Last December 13 (Tuesday), I was given the chance to talk to my sisters in Miriam College Middle School. I spoke to some Grade 8 students and gave them tips on how to write their first ever term paper…in Music class. Yes, a term paper in Music class! It’s a little weird, right?
Why a term paper in Music class? I honestly don’t know! But maybe it’s because the Music subject area supervisor wants to introduce the concept of research paper writing to the students before they enter high school, and they want the students to have an “easier” and “enjoyable” time while doing the paper. It’s one of their first research papers, so I think that having interest in what they’re writing on is very important. They’re taking baby steps in the field of research, so they should enjoy.
But enough on why the subject area supervisor wants them to write a term paper. Let’s focus on my experience!
I came a little early for my call time. I was so excited, I guess. The idea of giving a talk to “kids” scared me, honestly. When I was in grade school, I was a listener of talks, whether the topic was interesting or not. But I didn’t know how other students behaved when someone else was talking in front of a class. But this talk made me a little excited because of some reasons. One, I get to go back to my first home away from home. Second, I get to share what I do when doing the important stuff. Third, I get to go out of the house. But honestly, it’s really reason number one!
I wanted to go back to where I grew up, and it has come to the point when I want to give back and teach in the school. But maybe enough of that for now. So yeah… I really wanted to go back to the school because I wanted to see the school, see the people learning in the school, see the people teaching in the school, see everything and everyone in the school, actually. I just miss the simplicity of the overall environment. Something just draws me back to the place, and I can’t explain it. Maybe it’s the memories, or maybe it’s the long time I spent in the place. I don’t know, really. But hey, I loved every minute of my short four-hour visit.
The classes I spoke to were really diverse: some students asked questions and actively participated in my talk, while others seemed to be shy. That affected my talk in a way, but hey, at least I was successful in delivering my message. And more importantly, I was able to able to share some helpful tips on how to start research.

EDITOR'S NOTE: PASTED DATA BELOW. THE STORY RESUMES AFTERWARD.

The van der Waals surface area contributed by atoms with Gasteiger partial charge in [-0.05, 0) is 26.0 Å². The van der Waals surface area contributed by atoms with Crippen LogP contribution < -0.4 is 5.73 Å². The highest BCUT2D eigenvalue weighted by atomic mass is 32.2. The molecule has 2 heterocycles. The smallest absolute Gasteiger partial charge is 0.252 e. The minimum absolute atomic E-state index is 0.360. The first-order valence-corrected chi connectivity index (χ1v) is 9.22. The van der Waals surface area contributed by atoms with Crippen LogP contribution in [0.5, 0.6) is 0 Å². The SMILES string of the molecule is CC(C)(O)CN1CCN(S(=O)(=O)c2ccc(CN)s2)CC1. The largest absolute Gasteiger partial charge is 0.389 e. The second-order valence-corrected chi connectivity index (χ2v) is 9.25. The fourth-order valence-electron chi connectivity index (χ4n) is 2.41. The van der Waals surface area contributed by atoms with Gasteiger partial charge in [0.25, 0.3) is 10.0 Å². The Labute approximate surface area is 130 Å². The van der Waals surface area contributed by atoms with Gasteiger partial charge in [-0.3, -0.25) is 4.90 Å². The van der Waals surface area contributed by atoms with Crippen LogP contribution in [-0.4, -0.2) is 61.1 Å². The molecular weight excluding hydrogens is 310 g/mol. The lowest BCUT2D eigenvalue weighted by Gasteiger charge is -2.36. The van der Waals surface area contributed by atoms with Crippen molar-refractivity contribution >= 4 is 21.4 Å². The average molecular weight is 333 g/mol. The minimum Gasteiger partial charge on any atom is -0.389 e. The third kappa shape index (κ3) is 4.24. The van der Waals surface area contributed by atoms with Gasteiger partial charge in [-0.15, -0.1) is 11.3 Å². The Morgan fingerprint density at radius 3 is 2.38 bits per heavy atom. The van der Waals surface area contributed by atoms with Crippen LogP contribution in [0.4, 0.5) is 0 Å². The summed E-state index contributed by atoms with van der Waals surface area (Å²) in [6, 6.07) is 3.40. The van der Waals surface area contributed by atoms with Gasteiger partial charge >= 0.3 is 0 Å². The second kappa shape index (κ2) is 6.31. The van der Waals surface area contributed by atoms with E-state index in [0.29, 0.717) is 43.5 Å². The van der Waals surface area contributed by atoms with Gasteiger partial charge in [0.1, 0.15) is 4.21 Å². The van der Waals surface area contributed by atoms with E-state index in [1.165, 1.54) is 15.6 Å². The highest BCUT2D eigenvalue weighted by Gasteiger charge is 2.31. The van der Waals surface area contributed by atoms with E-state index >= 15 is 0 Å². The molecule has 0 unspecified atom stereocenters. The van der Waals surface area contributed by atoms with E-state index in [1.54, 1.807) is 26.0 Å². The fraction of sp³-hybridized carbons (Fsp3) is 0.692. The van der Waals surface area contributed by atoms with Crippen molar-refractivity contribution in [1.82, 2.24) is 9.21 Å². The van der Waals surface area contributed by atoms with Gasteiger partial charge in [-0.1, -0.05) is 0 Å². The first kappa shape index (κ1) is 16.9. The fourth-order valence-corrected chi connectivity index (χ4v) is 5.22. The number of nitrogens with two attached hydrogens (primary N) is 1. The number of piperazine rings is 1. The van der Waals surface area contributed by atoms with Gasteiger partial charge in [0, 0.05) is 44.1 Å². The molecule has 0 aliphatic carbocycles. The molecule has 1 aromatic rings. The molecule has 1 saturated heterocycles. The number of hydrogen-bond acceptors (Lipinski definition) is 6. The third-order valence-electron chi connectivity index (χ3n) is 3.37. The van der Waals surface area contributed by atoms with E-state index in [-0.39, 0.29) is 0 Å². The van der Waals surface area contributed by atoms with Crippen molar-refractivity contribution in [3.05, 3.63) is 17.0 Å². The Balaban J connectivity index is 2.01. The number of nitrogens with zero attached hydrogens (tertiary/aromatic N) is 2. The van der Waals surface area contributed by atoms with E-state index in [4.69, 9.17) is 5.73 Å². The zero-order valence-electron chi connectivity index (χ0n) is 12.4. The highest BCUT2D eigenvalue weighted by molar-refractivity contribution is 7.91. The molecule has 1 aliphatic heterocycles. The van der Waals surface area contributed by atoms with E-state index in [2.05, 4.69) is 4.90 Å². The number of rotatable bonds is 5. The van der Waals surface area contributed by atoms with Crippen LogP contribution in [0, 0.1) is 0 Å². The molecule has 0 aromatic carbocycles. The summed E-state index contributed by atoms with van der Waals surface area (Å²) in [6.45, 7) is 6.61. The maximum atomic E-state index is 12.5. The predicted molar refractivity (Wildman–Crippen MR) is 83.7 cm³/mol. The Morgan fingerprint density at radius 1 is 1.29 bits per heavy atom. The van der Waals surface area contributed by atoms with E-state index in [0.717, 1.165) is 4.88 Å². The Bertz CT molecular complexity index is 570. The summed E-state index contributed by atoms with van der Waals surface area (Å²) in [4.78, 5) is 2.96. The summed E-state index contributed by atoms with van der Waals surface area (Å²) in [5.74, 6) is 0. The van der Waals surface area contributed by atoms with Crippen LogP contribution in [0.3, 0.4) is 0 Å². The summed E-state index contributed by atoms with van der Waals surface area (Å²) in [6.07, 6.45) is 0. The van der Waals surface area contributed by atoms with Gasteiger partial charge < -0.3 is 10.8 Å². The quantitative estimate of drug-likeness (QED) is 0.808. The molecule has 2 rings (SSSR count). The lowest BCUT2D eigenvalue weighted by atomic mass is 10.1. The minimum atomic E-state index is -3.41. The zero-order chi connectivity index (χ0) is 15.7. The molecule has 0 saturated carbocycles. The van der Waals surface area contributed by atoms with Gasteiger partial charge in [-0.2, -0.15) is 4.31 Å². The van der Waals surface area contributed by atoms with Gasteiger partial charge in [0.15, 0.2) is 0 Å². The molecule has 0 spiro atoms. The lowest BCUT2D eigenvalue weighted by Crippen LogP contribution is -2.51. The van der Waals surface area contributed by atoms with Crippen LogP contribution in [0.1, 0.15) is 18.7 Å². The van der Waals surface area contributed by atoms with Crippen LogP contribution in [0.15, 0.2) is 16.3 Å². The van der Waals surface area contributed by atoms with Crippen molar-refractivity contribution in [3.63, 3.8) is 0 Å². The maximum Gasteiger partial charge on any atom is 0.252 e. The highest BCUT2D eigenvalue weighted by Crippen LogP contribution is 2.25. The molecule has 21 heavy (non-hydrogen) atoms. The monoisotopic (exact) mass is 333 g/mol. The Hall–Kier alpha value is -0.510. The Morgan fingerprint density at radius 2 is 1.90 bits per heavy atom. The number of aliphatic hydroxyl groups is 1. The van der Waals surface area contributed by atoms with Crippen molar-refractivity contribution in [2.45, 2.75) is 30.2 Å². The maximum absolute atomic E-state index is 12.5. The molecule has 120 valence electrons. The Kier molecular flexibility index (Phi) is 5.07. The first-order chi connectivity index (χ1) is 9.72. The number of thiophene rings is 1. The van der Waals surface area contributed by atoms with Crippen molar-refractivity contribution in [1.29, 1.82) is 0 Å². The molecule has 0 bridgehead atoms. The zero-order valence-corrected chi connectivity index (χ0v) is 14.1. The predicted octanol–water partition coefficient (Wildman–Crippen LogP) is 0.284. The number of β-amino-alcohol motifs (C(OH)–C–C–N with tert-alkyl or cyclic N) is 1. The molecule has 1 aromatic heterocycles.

I’ll admit it, I’m sure I wasn’t that interesting. It’s my first time to give a talk. I did try to engage with the students. I was successful in one class, since they were really active. I’m pretty sure that the others got bored. I got a little hurt, since it’s my first time speaking in front of students. But hey, I didn’t let that get in the way of my happiness. I just tried to understand that not all students are like me: the “good student”. Oh well, that’s the reality that I have to learn to accept, even if that’s not the ideal.
Despite the lows, I still had fun. I mean, this is like training for me, since I plan to teach in the future. Dealing with students who pass notes to each other right in front of you is a sad reality. This is painful for sensitive people, but some are already immune to this. I’m clearly not immune to this, and it will take a long time for me to accept this.
Even if there were inattentive students, I knew that some of them were interested in what I was saying, and that drove me to finish the talk. Students like them are the reason why I want to teach; students who are eager to learn for their own sake are my inspiration.
And so I ended my “lecturing” day with some of the “signature” food from the grade school/high school canteen: quail egg siomai and twister fries.
My day of reminiscing had to come to an end at around 2:30pm, since I had nothing to do anyway. I left MC with a smile on my face, ready to go to my home in UP.